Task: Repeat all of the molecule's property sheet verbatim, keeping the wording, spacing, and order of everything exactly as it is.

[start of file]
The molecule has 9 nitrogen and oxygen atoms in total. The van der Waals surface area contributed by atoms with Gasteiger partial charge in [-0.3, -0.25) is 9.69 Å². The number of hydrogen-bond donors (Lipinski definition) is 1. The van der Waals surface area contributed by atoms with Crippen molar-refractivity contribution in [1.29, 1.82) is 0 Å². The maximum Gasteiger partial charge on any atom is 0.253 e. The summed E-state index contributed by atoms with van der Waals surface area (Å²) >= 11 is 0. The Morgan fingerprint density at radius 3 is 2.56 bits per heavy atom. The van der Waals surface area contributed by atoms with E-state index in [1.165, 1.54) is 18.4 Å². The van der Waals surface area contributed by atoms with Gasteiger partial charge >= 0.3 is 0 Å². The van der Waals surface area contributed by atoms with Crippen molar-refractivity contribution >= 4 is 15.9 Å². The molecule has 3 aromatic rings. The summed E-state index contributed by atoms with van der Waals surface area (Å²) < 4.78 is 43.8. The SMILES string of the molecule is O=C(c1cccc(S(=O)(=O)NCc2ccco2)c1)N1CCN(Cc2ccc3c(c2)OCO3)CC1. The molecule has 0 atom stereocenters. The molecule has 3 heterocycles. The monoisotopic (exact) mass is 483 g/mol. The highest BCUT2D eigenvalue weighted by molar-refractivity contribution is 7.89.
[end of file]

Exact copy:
The molecule has 9 nitrogen and oxygen atoms in total. The van der Waals surface area contributed by atoms with Gasteiger partial charge in [-0.3, -0.25) is 9.69 Å². The number of hydrogen-bond donors (Lipinski definition) is 1. The van der Waals surface area contributed by atoms with Crippen molar-refractivity contribution in [1.29, 1.82) is 0 Å². The maximum Gasteiger partial charge on any atom is 0.253 e. The summed E-state index contributed by atoms with van der Waals surface area (Å²) >= 11 is 0. The Morgan fingerprint density at radius 3 is 2.56 bits per heavy atom. The van der Waals surface area contributed by atoms with E-state index in [1.165, 1.54) is 18.4 Å². The van der Waals surface area contributed by atoms with Gasteiger partial charge >= 0.3 is 0 Å². The van der Waals surface area contributed by atoms with Crippen molar-refractivity contribution >= 4 is 15.9 Å². The molecule has 3 aromatic rings. The summed E-state index contributed by atoms with van der Waals surface area (Å²) < 4.78 is 43.8. The SMILES string of the molecule is O=C(c1cccc(S(=O)(=O)NCc2ccco2)c1)N1CCN(Cc2ccc3c(c2)OCO3)CC1. The molecule has 0 atom stereocenters. The molecule has 3 heterocycles. The monoisotopic (exact) mass is 483 g/mol. The highest BCUT2D eigenvalue weighted by molar-refractivity contribution is 7.89.